July 15, 2024
Search
Close this search box.
Search
Close this search box.
July 15, 2024
Search
Close this search box.

Linking Northern and Central NJ, Bronx, Manhattan, Westchester and CT

It’s Never Too Late to Create

“Red is the color of my anger,” remarked a middle school art student of mine. As an art educator, this type of analogy is tantalizing for a teacher engaging the creative side of her students. But the announcement caught me by surprise as this particular student was never much interested in expressing himself in any creative way, verbal or otherwise. And so, in our new COVID-19 reality, I am seeing more and more students looking for an outlet to express themselves due to the lack of typical social interaction.

For many, art is a natural way to process and express emotion without speech. Adults, teens and children are all experiencing a wave of emotion right now with limited means of expression. This can be stressful. According to the World Health Organization, stress is currently “the world’s most pronounced health risk.” Research shows that the process of creating art helps reduce stress. The beneficial effects of creating aren’t dependent on a person’s skill or talents. “It’s the process, not the product,” says Megan Carleton, an art therapist at Harvard-affiliated Massachusetts General Hospital (MGH). As an art educator in multiple locations, I currently have a minimum of 14 studio classes a week of remote art lessons that I teach regularly. However, I have found that my students’ art supplies are limited. Thus, reminding them that it’s the process they should focus on, rather than the product, is very important as we Zoom together to create art. Like many teachers, gone are the lessons that I had intended on imparting, in my case due to the lack of a variety of art materials in students’ homes. But creativity can go a long way without fancy supplies. When one student remarked that she didn’t have colored construction paper in her house, I told her to go grab a paper bag. Now she had colored paper! In my high school studio art class we tried a technique introduced to me by my colleague Debbie Buechler. We mixed three different coffee strengths and painted a tonal still life of a coffee mug. Using their iPhones as a light source, my students were able to capture the shadows. No paintbrush? No problem! They grabbed a q-tip and were ready to paint with coffee. Another student used a piping bag from her kitchen baking supplies to squeeze out glue with a controlled hand for a different project. Food coloring has been used in lieu of watercolor paint, and salt dough makes a great clay substitution.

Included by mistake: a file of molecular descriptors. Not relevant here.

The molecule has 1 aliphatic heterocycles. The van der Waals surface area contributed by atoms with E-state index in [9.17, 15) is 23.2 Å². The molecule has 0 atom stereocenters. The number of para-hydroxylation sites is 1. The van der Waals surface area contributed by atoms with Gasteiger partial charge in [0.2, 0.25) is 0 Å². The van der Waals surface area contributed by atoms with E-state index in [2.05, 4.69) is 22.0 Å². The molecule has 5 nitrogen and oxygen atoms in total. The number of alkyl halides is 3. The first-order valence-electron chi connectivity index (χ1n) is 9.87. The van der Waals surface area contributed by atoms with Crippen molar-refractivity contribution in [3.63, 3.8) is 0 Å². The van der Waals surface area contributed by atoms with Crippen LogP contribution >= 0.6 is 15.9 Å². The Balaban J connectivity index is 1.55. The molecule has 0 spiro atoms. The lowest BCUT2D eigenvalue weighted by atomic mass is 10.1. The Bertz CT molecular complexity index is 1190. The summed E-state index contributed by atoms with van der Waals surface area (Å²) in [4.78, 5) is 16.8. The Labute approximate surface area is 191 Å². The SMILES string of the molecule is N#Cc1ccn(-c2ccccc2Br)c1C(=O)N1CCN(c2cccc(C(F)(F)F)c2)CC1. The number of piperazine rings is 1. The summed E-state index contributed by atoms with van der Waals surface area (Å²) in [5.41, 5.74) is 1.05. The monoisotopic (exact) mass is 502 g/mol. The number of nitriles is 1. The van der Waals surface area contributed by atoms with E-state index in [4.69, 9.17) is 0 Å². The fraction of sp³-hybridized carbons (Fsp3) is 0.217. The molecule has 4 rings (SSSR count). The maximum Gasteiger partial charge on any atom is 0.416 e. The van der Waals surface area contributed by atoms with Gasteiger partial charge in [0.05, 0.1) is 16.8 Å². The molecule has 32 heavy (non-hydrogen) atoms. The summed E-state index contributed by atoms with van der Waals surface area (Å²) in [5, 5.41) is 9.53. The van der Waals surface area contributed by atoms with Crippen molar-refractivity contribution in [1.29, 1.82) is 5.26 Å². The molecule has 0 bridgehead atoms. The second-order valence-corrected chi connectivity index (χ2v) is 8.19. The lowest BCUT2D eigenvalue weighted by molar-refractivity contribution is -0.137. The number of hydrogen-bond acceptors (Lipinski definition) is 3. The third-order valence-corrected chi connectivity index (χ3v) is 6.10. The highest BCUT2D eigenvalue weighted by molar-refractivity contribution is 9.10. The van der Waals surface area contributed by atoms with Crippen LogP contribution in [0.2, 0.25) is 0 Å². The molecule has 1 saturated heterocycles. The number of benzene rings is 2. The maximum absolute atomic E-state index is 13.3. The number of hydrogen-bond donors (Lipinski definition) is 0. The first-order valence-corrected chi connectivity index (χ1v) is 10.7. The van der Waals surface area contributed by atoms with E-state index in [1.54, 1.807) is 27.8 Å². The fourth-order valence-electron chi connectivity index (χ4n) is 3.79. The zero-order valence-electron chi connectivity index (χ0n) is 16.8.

Creating art also provides a distraction from one’s daily surroundings, which can have a relaxing effect as well. In the early days of remote learning (just a few long weeks ago) many parents requested that class time be shortened. They felt that too much Zoom time was taking a toll on their children. I experienced the opposite. Second grade parents asked to lengthen their art classes, while my high school students requested an additional studio class during the week. In a recent New York Times article, “The Big Impact of a Small Hobby,” author John Donohue writes of the scientific evidence of the health benefits of drawing. In a particular study, participants’ cortisol (a hormone released in response to stress) levels were greatly reduced after 45 minutes of making art. A 2019 study by Jennifer Drake at Brooklyn College found that “a mere 10 minutes of drawing improved participants’ moods.” Clearly, art for the sake of creating and not with the intention of creating a perfect product can provide a respite from a stressful environment. In an effort to combat the harsh reality of COVID-19, my 10th-grade Art Studio II students, at Naaleh High School for Girls, are keeping a “visual arts quarantine sketchbook.” Guided by weekly prompts, their submissions can be found in an online Padlet Gallery. Prompts titled, “What Corona Means to Me,” “Design a Mask,” “Pre/Post Covid Diptych” and “The Coveted Toilet Paper Roll” have resulted in wonderful and thought-provoking illustrations and creations.